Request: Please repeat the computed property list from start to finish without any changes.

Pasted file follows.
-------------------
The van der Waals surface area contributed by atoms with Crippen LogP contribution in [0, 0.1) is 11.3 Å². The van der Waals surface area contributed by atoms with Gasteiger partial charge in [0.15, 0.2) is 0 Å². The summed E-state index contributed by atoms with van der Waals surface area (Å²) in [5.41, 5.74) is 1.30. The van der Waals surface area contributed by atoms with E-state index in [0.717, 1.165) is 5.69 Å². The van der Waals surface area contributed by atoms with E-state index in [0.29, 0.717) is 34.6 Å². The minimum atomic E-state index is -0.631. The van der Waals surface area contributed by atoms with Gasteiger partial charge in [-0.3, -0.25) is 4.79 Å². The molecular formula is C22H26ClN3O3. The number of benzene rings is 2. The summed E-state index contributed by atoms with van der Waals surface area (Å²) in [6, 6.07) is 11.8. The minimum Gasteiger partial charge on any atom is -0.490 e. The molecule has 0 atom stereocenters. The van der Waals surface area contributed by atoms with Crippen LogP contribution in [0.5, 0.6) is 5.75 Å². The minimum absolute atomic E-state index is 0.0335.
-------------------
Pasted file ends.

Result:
The van der Waals surface area contributed by atoms with Crippen LogP contribution in [0, 0.1) is 11.3 Å². The van der Waals surface area contributed by atoms with Gasteiger partial charge in [0.15, 0.2) is 0 Å². The summed E-state index contributed by atoms with van der Waals surface area (Å²) in [5.41, 5.74) is 1.30. The van der Waals surface area contributed by atoms with E-state index in [0.717, 1.165) is 5.69 Å². The van der Waals surface area contributed by atoms with E-state index in [0.29, 0.717) is 34.6 Å². The minimum atomic E-state index is -0.631. The van der Waals surface area contributed by atoms with Gasteiger partial charge in [-0.3, -0.25) is 4.79 Å². The molecular formula is C22H26ClN3O3. The number of benzene rings is 2. The summed E-state index contributed by atoms with van der Waals surface area (Å²) in [6, 6.07) is 11.8. The minimum Gasteiger partial charge on any atom is -0.490 e. The molecule has 0 atom stereocenters. The van der Waals surface area contributed by atoms with Crippen LogP contribution in [0.5, 0.6) is 5.75 Å². The minimum absolute atomic E-state index is 0.0335.